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Seasonal Dexamethasone Suppression Test Results-Reply

Mihály Arató, MD, PhD; Zoltán Rihmer, MD; Erika Szádóczky, MD
Arch Gen Psychiatry. 1987;44(10):920-921. doi:10.1001/archpsyc.1987.01800220092015.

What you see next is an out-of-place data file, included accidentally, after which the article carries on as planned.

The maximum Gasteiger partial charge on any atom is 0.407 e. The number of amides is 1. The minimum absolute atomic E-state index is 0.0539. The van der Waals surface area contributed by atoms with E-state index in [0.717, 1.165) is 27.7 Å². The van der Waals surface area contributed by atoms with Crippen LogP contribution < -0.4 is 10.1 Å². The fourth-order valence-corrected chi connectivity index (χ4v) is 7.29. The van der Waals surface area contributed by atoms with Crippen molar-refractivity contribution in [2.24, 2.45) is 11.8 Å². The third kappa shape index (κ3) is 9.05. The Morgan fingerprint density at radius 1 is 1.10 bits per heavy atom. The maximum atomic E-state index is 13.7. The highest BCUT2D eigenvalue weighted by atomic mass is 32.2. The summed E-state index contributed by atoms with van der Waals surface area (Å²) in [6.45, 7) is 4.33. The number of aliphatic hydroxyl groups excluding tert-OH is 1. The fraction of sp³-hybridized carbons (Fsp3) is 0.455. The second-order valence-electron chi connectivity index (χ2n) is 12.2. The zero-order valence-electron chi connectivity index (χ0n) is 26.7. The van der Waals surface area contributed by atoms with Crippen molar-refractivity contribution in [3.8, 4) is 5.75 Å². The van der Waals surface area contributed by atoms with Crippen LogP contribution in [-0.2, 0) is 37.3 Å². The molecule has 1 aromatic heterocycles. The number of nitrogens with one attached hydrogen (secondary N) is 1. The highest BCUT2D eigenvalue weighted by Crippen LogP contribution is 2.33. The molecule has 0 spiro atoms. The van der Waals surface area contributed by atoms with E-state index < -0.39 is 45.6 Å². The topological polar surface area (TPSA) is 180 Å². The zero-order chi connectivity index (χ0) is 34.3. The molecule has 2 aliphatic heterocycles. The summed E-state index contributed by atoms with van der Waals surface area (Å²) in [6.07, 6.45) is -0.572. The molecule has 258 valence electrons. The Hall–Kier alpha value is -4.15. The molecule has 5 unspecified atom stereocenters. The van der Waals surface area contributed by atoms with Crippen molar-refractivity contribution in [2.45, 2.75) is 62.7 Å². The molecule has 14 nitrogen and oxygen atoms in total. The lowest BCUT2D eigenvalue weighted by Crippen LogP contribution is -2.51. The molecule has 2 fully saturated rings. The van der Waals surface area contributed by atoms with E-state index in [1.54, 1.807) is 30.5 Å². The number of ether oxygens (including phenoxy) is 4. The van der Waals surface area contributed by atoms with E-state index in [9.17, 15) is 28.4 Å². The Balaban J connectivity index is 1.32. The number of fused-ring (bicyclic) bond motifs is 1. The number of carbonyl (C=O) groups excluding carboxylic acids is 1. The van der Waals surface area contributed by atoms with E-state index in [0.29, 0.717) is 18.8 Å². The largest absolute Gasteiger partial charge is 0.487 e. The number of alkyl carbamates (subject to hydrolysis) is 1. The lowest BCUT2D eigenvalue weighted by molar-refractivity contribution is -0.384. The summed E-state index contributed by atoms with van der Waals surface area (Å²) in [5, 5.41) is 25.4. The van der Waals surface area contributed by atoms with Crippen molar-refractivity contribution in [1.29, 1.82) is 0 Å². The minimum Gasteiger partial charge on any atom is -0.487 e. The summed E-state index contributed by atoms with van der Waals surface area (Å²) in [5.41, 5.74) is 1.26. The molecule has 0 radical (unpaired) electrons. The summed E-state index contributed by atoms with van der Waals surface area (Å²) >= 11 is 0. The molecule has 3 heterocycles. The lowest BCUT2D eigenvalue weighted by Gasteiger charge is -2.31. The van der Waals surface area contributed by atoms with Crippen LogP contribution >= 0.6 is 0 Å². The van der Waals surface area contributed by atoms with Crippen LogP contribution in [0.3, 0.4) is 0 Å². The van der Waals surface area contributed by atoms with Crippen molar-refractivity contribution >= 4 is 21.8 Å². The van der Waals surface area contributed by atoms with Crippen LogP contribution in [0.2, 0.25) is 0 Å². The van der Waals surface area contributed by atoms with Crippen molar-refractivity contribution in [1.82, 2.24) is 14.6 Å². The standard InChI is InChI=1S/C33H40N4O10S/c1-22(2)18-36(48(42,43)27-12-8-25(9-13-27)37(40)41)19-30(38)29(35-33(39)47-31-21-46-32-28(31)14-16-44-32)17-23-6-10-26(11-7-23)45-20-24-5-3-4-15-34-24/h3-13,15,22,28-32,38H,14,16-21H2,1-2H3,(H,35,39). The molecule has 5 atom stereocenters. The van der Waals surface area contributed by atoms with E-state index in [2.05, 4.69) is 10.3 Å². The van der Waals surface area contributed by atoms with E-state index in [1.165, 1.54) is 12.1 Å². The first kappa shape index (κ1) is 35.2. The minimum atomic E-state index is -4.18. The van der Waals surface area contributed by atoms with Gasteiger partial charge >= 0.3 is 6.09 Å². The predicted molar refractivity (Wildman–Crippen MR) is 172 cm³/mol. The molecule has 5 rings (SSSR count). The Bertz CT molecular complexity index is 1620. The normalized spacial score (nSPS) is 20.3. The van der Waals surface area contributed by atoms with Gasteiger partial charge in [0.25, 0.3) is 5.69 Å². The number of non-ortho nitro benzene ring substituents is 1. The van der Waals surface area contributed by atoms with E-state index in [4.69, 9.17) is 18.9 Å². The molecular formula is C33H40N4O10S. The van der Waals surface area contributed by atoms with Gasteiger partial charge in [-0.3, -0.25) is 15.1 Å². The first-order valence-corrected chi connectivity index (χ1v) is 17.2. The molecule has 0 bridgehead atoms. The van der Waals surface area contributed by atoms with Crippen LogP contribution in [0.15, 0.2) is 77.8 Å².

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In Reply.—  Drs Brewerton and Gwirtsman have reanalyzed our DST data, dividing them into two half-year parts: short indicating fall and winter and long, spring and summer. Using this genuine terminology and appropriate statistical method, a significant difference has been found between the two time periods in the DST results of unipolar depressives. Since the nonsuppression rates are almost equal in spring and fall, it is obvious that the winter-summer difference is responsible for it. We have to admit that a circannual, four-season pattern would have been more stylish; however, looking at the actual figures before doing any statistical analysis, it was clear to us that the only difference to be seen was the winter-summer difference (37% vs 56% nonsuppression rate). That is why we used the 2x2 table X2 analysis, which yielded a significant difference. If it is diluted with the other two seasons, spring and fall, which are


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